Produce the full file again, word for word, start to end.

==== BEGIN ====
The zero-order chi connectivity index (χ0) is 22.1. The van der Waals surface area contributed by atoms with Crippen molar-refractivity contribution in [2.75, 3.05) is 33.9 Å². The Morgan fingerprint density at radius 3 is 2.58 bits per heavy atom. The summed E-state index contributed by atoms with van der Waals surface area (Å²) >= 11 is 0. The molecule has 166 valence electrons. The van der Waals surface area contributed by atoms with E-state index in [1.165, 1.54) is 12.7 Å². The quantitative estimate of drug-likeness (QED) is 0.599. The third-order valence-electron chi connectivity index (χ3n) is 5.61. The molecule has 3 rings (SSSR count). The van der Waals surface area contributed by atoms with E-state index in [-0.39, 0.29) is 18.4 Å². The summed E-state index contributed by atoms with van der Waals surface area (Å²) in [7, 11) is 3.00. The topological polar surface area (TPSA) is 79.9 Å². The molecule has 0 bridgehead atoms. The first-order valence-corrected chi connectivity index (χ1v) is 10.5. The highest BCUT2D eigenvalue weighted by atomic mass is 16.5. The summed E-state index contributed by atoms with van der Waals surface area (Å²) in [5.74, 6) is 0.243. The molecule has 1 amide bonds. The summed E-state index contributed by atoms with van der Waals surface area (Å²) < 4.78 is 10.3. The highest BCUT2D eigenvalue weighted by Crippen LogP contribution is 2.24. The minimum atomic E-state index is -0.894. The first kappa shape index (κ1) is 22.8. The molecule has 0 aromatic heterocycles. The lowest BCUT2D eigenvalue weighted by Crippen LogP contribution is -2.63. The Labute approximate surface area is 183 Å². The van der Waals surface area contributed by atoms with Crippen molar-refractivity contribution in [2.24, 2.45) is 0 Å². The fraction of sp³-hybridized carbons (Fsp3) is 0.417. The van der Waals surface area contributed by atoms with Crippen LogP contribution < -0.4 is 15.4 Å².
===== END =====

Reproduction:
The zero-order chi connectivity index (χ0) is 22.1. The van der Waals surface area contributed by atoms with Crippen molar-refractivity contribution in [2.75, 3.05) is 33.9 Å². The Morgan fingerprint density at radius 3 is 2.58 bits per heavy atom. The summed E-state index contributed by atoms with van der Waals surface area (Å²) >= 11 is 0. The molecule has 166 valence electrons. The van der Waals surface area contributed by atoms with E-state index in [1.165, 1.54) is 12.7 Å². The quantitative estimate of drug-likeness (QED) is 0.599. The third-order valence-electron chi connectivity index (χ3n) is 5.61. The molecule has 3 rings (SSSR count). The van der Waals surface area contributed by atoms with E-state index in [-0.39, 0.29) is 18.4 Å². The summed E-state index contributed by atoms with van der Waals surface area (Å²) in [7, 11) is 3.00. The topological polar surface area (TPSA) is 79.9 Å². The molecule has 0 bridgehead atoms. The first-order valence-corrected chi connectivity index (χ1v) is 10.5. The highest BCUT2D eigenvalue weighted by atomic mass is 16.5. The summed E-state index contributed by atoms with van der Waals surface area (Å²) in [5.74, 6) is 0.243. The molecule has 1 amide bonds. The summed E-state index contributed by atoms with van der Waals surface area (Å²) < 4.78 is 10.3. The highest BCUT2D eigenvalue weighted by Crippen LogP contribution is 2.24. The minimum atomic E-state index is -0.894. The first kappa shape index (κ1) is 22.8. The molecule has 0 aromatic heterocycles. The lowest BCUT2D eigenvalue weighted by Crippen LogP contribution is -2.63. The Labute approximate surface area is 183 Å². The van der Waals surface area contributed by atoms with Crippen molar-refractivity contribution in [2.24, 2.45) is 0 Å². The fraction of sp³-hybridized carbons (Fsp3) is 0.417. The van der Waals surface area contributed by atoms with Crippen LogP contribution < -0.4 is 15.4 Å².